Some people say that marketing is superficial by nature. I disagree wholeheartedly.
That’s why I’m loving the rise of relationship marketing, which is based on the idea that if you create a sustained emotional connection to your audience, you’ll grow your business by improving the lives of your customer in a meaningful way.
In other words, you’re not marketing sales — you’re marketing trust. You have permission to forget about selling for a moment.
In a world of marketing clutter, it’s critical that all marketers understand a few key points about genuine relationship marketing. Here’s what you need to know to win and maintain the trust of your customers:
1. Drill down and get granular.
The modern human brain employs a powerful ad filter. To penetrate the barrier, your marketing campaign will need to be highly customized demographically and psychographically.
Don’t get intimidated; you don’t have to know every single quirk of your audience. But in general, your approach should take into account three key characteristics of your audience:
• Behavior and motivation: What does the customer ultimately want to do, and how do they find out about your solutions?
• Objections and obstacles: What does your target audience think about your product or service? What will make it difficult for them to commit?
• Disposition: How does your customer shop? Are they spontaneous and impulsive, or risk-averse and thoughtful?
Understanding your customer characteristics is equal parts analysis and imagination. Analytically, you should have ample data at your disposal to slice and dice and get a feel for your audience. Then, you can make and test a series of assumptions about what kind of a person this is, how they like to shop, etc.
2. Customers have more to offer than cash.
In real life, relationships based solely on materialism are short-lived. So why would the business world be any different?
Reciprocity is a solid foundation for a strong rapport with your customers, so while you give them content and assistance, don’t be shy to take a little too by asking them for advice. They won’t mind; in fact, quite the opposite. According to one report (download required),75% of customers expect brands to “understand their needs and expectations.”
There are at least three methods you should be employing to get customer feedback. One is informal social media surveys and impromptu questions. Another is more formal e-surveys to collect data. Finally, and perhaps most importantly, is good old-fashioned face-to-face or phone meetings directly with your customer.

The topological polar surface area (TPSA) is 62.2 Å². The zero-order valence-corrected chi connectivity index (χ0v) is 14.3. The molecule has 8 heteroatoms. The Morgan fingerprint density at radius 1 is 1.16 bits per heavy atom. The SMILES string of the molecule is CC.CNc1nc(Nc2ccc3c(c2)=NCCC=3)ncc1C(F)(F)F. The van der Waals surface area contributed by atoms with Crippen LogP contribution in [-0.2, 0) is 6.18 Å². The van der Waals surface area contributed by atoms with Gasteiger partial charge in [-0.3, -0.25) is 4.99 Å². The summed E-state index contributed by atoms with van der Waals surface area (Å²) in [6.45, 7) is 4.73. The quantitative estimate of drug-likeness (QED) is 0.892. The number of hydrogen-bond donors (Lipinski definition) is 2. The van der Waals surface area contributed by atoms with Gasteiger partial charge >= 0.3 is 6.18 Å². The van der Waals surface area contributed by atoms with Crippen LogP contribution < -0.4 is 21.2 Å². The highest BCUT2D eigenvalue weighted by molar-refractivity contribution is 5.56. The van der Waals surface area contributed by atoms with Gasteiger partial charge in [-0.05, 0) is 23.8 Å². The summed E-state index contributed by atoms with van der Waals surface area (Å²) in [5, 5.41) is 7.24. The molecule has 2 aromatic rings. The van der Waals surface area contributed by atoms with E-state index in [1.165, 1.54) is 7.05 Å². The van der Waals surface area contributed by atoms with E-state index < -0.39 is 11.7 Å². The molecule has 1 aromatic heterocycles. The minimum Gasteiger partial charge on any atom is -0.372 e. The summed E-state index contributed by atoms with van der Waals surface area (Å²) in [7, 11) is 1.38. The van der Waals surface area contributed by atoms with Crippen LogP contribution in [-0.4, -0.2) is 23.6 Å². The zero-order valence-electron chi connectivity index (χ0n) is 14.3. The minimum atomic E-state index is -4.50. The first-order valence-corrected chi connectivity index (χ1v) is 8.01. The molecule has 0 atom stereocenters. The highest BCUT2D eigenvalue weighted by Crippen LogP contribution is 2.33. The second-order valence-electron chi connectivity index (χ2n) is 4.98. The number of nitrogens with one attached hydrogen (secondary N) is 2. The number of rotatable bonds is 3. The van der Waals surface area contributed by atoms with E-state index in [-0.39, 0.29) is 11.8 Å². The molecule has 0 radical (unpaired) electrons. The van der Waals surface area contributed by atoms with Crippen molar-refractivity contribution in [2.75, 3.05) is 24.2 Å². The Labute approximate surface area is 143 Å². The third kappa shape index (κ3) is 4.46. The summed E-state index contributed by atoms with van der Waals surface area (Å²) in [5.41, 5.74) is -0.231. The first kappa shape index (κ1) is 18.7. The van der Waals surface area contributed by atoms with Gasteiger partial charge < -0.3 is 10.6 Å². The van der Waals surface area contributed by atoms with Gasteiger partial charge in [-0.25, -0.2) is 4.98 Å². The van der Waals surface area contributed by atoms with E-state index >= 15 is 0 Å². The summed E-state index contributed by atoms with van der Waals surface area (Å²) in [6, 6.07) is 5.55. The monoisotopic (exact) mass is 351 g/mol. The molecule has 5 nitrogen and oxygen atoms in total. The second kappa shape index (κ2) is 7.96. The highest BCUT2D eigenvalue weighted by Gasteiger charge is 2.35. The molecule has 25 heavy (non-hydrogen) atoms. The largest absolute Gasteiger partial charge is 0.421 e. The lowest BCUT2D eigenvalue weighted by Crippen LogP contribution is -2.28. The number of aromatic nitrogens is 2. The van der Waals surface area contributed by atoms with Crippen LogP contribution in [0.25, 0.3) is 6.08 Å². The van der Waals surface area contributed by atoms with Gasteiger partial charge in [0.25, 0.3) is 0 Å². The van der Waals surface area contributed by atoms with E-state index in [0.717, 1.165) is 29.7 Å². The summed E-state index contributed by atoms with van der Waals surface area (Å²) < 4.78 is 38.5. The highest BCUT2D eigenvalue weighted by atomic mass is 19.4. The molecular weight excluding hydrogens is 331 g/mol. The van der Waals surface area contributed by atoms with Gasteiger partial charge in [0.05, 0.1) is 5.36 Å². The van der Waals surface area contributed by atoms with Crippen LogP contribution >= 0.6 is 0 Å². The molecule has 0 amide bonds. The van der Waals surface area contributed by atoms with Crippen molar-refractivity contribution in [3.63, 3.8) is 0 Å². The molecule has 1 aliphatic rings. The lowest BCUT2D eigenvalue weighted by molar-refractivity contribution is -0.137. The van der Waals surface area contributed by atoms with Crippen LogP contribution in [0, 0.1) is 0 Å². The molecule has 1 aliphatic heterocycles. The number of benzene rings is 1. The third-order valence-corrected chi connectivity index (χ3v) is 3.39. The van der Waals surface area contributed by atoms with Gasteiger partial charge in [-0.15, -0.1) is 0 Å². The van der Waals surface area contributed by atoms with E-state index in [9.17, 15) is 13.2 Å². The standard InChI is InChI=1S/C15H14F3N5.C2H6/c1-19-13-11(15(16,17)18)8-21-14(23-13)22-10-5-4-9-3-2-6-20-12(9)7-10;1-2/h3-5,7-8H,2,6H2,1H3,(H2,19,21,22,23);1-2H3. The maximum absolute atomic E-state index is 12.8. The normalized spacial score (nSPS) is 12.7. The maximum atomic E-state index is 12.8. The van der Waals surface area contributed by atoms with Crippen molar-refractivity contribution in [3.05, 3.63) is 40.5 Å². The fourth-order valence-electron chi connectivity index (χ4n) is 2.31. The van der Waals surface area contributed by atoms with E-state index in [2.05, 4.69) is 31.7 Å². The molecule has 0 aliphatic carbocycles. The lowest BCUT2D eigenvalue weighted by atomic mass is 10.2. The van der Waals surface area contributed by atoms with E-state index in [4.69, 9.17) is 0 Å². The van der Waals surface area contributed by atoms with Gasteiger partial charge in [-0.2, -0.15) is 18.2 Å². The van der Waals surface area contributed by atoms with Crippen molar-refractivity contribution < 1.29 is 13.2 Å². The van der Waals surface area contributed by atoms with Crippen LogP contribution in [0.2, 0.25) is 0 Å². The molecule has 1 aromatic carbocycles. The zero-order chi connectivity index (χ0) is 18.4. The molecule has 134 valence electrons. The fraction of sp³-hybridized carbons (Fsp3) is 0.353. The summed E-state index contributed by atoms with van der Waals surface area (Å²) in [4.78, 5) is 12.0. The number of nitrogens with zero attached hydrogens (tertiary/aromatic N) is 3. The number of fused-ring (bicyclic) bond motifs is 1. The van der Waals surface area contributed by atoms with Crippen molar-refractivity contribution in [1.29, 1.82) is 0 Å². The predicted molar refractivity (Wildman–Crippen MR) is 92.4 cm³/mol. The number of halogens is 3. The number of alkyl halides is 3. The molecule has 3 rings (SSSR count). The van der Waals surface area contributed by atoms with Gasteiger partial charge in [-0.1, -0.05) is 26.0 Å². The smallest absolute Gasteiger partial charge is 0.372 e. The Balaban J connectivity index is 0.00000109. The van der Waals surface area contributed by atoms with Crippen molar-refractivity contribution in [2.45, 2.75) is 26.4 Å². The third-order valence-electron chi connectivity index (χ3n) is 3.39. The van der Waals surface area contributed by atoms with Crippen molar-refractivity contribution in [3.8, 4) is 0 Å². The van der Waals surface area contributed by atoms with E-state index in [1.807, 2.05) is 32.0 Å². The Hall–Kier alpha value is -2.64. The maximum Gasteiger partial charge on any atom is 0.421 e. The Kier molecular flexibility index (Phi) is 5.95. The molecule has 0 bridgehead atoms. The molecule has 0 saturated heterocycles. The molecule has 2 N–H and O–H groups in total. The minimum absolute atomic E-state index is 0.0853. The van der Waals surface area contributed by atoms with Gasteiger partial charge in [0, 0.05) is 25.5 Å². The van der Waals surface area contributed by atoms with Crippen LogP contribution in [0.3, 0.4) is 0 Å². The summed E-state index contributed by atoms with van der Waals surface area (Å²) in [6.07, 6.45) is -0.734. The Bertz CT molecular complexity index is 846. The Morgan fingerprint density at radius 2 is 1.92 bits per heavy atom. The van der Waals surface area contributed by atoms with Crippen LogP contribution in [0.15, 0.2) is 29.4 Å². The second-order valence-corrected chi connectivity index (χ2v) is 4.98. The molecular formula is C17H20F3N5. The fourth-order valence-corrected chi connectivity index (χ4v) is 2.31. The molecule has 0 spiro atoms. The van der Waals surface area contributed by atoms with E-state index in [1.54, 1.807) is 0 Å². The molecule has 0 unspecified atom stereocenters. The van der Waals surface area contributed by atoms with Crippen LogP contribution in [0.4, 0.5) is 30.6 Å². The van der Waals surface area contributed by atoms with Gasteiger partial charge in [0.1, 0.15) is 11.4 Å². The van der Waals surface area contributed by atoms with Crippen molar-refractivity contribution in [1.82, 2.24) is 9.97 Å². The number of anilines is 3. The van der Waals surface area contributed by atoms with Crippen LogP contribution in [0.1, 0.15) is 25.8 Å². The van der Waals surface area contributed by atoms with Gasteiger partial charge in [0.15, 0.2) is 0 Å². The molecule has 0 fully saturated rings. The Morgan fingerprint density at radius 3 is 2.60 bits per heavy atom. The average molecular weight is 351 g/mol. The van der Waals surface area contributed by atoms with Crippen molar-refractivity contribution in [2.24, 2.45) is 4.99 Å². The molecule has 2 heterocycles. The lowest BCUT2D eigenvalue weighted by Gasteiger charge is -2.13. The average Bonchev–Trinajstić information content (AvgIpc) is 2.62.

3. Focus on the entire experience.
You don’t build a relationship from one ad or one campaign. A true emotional connection takes time to nurture, and lots of touches.
Remember that traditional marketing is only one part of your business the customer interfaces with. To have a genuine relationship with your company, the customer will also need an amazing sales experience, regular communications and ample post-sale support.
Why post-sale support? Because that’s where your best customers are. Most marketers today know that repeat customers spend more per purchase (subscription required), and they also cost far less to acquire.
Here’s your homework.
Relationship marketing is equal parts of philosophy and strategy, and it can seem overwhelming at first. If you’re unsure of where to begin, here are a few action items you can use to get started:
• Start a customer survey program.
• Create a strategy to incorporate feedback into business operations.
• Step up your social listening and interaction programs.
• Identify your most engaged customers, and send them personalized “thank you” messages.
• Keep careful tabs on new customer challenges and competitor products in your industry.
• Focus on quality in product development, even if it means arriving later to market.
• Strive to make your customers feel appreciated.
• Create a direct line of communication from your marketing team to the customer base.
• Revise your customer personas multiple times per year.
Relationship marketing is human to human (H2H).
When marketers think of audiences, demographics and affinities, they often overfocus on the forest and lose sight of the trees. Relationship marketing is a return to basics: If you treat people right and send the right message to the right person at the right time, good things happen.
Prioritize building trust. If you can offer an excellent sales experience, provide content that helps solve problems and incorporate customer feedback into your business’s DNA, sales will inevitably come.
Three Keys For Marketers In The Age Of Relationship Marketing – Forbes